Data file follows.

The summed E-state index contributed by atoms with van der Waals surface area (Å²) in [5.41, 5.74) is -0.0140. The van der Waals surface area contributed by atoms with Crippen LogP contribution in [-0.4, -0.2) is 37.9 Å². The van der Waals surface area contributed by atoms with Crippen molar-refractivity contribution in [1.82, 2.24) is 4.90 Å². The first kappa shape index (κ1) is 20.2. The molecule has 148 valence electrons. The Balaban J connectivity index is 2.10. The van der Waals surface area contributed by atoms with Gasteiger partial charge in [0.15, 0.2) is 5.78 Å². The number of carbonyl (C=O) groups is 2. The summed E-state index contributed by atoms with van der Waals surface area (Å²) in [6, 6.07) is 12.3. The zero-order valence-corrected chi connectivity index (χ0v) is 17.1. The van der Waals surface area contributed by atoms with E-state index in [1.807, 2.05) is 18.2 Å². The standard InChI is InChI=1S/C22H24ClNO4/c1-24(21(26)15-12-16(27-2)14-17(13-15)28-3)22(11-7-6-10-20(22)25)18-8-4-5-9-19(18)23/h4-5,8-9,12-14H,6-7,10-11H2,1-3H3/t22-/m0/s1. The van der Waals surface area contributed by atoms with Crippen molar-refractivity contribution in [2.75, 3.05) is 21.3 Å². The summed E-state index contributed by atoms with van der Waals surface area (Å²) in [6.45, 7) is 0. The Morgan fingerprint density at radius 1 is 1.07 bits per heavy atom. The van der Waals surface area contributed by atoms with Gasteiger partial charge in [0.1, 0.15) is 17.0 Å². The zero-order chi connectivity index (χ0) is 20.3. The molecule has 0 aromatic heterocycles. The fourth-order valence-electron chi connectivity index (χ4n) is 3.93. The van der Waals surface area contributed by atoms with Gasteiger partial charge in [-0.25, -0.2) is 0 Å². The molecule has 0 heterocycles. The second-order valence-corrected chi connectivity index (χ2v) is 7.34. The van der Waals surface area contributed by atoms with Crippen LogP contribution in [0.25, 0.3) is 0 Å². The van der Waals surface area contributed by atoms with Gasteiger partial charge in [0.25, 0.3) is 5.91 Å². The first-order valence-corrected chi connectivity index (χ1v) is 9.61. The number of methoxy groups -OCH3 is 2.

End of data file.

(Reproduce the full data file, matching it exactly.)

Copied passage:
The summed E-state index contributed by atoms with van der Waals surface area (Å²) in [5.41, 5.74) is -0.0140. The van der Waals surface area contributed by atoms with Crippen LogP contribution in [-0.4, -0.2) is 37.9 Å². The van der Waals surface area contributed by atoms with Crippen molar-refractivity contribution in [1.82, 2.24) is 4.90 Å². The first kappa shape index (κ1) is 20.2. The molecule has 148 valence electrons. The Balaban J connectivity index is 2.10. The van der Waals surface area contributed by atoms with Gasteiger partial charge in [0.15, 0.2) is 5.78 Å². The number of carbonyl (C=O) groups is 2. The summed E-state index contributed by atoms with van der Waals surface area (Å²) in [6, 6.07) is 12.3. The zero-order valence-corrected chi connectivity index (χ0v) is 17.1. The van der Waals surface area contributed by atoms with E-state index in [1.807, 2.05) is 18.2 Å². The standard InChI is InChI=1S/C22H24ClNO4/c1-24(21(26)15-12-16(27-2)14-17(13-15)28-3)22(11-7-6-10-20(22)25)18-8-4-5-9-19(18)23/h4-5,8-9,12-14H,6-7,10-11H2,1-3H3/t22-/m0/s1. The van der Waals surface area contributed by atoms with Crippen molar-refractivity contribution in [2.75, 3.05) is 21.3 Å². The summed E-state index contributed by atoms with van der Waals surface area (Å²) in [6.45, 7) is 0. The Morgan fingerprint density at radius 1 is 1.07 bits per heavy atom. The van der Waals surface area contributed by atoms with Gasteiger partial charge in [0.1, 0.15) is 17.0 Å². The zero-order chi connectivity index (χ0) is 20.3. The molecule has 0 aromatic heterocycles. The fourth-order valence-electron chi connectivity index (χ4n) is 3.93. The van der Waals surface area contributed by atoms with Gasteiger partial charge in [-0.25, -0.2) is 0 Å². The molecule has 0 heterocycles. The second-order valence-corrected chi connectivity index (χ2v) is 7.34. The van der Waals surface area contributed by atoms with Crippen LogP contribution in [0.25, 0.3) is 0 Å². The van der Waals surface area contributed by atoms with Gasteiger partial charge in [0.25, 0.3) is 5.91 Å². The first-order valence-corrected chi connectivity index (χ1v) is 9.61. The number of methoxy groups -OCH3 is 2.